All of us were born into spiritual darkness, but no one needs to dwell in spiritual darkness. When a person receives Christ into his or her life, they are then full of light. Being full of light means that you have discernment and can determine right from wrong. Then you would know that preoccupation with making, saving and hoarding money is idolatry. John D. Rockefeller was asked, “How much money is enough?” He replied, “Just a little bit more.” The problem is not money, but rather the pursuit of money which pushes God into the background.
3. Your Mindset (vv 25-34)
Matt 6:25-34 “Therefore I tell you: Don’t worry about your life, what you will eat or what you will drink; or about your body, what you will wear. Isn’t life more than food and the body more than clothing? Consider the birds of the sky: They don’t sow or reap or gather into barns, yet your heavenly Father feeds them. Aren’t you worth more than they? Can any of you add one moment to his life span by worrying? And why do you worry about clothes? Observe how the wildflowers of the field grow: They don’t labor or spin thread. Yet I tell you that not even Solomon in all his splendor was adorned like one of these. If that’s how God clothes the grass of the field, which is here today and thrown into the furnace tomorrow, won’t he do much more for you—you of little faith? So don’t worry, saying, ‘What will we eat?’ or ‘What will we drink?’ or ‘What will we wear?’ For the Gentiles eagerly seek all these things, and your heavenly Father knows that you need them. But seek first the kingdom of God and his righteousness and all these things will be provided for you. Therefore don’t worry about tomorrow, because tomorrow will worry about itself. Each day has enough trouble of its own.”
We live in a world of worry. People worry about their finances, their health, their job, their relationships and you name it. Sometimes if they don’t have anything to worry about, they worry about the fact that they have no worries. Living in a “worry mind-set” is debilitating. It freezes you in the present and keeps you from progressing. I had a student in my ministry who was the daughter of another staff member at our church. She had professed faith in Christ as a child, been baptized, and was very involved in the church. However, she worried that maybe she wasn’t really saved. She would say things like, “What if I didn’t say the prayer right?” or “I just don’t feel like I’m saved.” Her constant worry kept her from growing in her faith. I have a sense that she is not alone. Many people in the church today are paralyzed by worry. Jesus gave the antidote to worry for the believer in vs 33 which many of you have memorized. The problem is that we don’t know how to apply this to our lives. Perhaps it is too simple for us to believe we are really doing it. Seeking first the kingdom of heaven, according to John McArthur, is seeking salvation, and recognizing that with it comes the full care and provision of God. When Jesus responded to some Pharisees who asked when the kingdom of God would come, He said in Luke 17:20-21 “When he was asked by the Pharisees when the kingdom of God would come, he answered them, “The kingdom of God is not coming with something observable; no one will say, ‘See here!’ or ‘There!’ For you see, the kingdom of God is in your midst.” He was speaking of Himself. Jesus embodied the Kingdom of God on earth. When He was on earth, so was the Kingdom of God. Anyone who has received Christ as LORD, has the kingdom dwelling in them because Christ dwells in them and in Him is the Kingdom of God.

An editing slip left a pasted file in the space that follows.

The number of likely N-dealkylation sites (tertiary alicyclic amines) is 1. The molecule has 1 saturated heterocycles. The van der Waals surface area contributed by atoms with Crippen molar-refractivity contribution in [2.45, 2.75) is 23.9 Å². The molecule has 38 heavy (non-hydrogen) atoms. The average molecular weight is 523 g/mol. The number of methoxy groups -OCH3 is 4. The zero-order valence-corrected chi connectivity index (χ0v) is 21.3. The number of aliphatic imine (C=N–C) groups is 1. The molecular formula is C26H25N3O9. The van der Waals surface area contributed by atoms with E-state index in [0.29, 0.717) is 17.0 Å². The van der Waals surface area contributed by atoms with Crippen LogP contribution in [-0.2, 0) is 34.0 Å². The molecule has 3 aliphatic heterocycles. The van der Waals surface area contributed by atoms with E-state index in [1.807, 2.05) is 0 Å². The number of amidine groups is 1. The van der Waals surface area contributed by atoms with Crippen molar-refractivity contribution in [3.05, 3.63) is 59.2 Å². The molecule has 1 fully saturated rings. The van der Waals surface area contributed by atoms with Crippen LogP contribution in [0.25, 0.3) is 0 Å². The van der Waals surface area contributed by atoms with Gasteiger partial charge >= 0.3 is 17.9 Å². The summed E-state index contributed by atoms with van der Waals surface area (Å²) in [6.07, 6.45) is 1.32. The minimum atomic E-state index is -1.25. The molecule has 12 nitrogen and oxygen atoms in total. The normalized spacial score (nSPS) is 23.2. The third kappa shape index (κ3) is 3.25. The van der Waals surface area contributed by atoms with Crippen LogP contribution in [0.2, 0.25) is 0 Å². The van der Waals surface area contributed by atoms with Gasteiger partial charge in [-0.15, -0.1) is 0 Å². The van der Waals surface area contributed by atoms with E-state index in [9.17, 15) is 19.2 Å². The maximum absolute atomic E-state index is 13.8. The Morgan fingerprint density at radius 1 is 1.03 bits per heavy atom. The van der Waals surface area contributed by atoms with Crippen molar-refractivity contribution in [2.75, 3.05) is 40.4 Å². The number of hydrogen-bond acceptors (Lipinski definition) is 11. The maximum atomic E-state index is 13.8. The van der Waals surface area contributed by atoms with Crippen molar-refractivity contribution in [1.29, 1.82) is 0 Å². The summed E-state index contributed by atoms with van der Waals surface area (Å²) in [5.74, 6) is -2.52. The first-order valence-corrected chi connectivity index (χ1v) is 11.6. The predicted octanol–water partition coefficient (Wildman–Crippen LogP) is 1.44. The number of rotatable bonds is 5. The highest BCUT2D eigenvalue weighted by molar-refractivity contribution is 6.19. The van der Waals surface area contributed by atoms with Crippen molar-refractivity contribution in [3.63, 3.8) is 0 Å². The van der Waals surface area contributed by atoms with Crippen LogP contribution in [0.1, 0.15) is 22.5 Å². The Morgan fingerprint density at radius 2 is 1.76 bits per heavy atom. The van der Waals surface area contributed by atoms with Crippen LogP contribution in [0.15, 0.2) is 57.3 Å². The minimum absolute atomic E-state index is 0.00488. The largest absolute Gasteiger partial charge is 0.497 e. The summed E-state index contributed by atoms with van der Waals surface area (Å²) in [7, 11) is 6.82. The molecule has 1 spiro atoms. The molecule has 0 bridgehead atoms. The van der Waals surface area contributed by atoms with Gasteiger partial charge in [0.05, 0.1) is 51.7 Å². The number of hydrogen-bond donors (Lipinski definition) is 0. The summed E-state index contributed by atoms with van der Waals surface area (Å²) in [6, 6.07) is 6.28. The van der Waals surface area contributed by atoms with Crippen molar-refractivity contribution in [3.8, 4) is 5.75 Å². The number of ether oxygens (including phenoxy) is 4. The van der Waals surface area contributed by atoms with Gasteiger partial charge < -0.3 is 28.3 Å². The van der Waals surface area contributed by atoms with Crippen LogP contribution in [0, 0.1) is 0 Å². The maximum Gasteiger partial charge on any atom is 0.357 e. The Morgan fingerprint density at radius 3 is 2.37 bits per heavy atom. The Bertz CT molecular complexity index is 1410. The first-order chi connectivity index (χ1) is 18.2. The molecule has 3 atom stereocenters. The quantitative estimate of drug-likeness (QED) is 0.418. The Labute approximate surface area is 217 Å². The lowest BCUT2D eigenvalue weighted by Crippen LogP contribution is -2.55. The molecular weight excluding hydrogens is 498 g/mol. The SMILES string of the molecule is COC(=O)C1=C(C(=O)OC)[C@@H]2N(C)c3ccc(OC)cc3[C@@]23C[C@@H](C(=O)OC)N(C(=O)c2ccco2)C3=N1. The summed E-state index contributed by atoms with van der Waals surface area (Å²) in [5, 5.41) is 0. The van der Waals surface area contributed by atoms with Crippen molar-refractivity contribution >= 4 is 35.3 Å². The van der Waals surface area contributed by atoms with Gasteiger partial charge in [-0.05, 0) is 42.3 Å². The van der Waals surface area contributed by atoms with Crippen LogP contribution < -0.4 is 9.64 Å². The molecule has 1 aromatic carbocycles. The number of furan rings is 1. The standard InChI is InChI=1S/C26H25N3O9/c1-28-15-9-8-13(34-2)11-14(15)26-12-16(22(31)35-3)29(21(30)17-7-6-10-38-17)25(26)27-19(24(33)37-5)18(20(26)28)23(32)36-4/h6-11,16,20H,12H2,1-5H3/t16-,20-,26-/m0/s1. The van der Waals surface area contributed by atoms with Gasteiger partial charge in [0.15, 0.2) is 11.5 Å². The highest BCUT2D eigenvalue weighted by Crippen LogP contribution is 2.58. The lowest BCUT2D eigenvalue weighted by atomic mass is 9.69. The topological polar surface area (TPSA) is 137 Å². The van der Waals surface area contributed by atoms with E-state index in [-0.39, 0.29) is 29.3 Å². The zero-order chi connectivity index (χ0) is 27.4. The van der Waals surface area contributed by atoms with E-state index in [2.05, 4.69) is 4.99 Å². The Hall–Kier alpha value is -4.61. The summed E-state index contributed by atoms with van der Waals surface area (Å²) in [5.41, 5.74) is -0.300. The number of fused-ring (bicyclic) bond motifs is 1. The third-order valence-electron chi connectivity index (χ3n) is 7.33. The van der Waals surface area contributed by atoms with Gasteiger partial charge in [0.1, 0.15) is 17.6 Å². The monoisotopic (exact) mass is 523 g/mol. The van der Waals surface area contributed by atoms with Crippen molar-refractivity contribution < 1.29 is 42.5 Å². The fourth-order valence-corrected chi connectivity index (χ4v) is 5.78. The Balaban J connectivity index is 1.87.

The righteousness of God is part and parcel of salvation. The prophet Isaiah wrote in Isa 61:10 “I rejoice greatly in the Lord, I exult in my God; for he has clothed me with the garments of salvation and wrapped me in a robe of righteousness, as a groom wears a turban and as a bride adorns herself with her jewels.”
When you experience doubts, because of sin in your life, the Apostle John gives you the way to restore righteousness in your life in 1 John 1:9 “If we confess our sins, he is faithful and righteous to forgive us our sins and to cleanse us from all unrighteousness.”
Application: (How will I apply this message to my life?)
You become the REAL you by surrendering your life to Christ. If you have never done that, you are only an empty shell. Blaise Pascal, French Physicist once said, “There is a God-shaped vacuum in the heart of each man which cannot be satisfied by any created thing but only by God the Creator, made known through Jesus Christ.” In other words, you were created with the capacity to house the Kingdom of God in the person of Jesus Christ, His Son.
If you have surrendered to Christ, but have unconfessed sin in your life, the Kingdom has not left you, but has merely moved aside and allowed you to be your own god. That is remedied by confession and repentance as we read earlier in 1 John 1:9.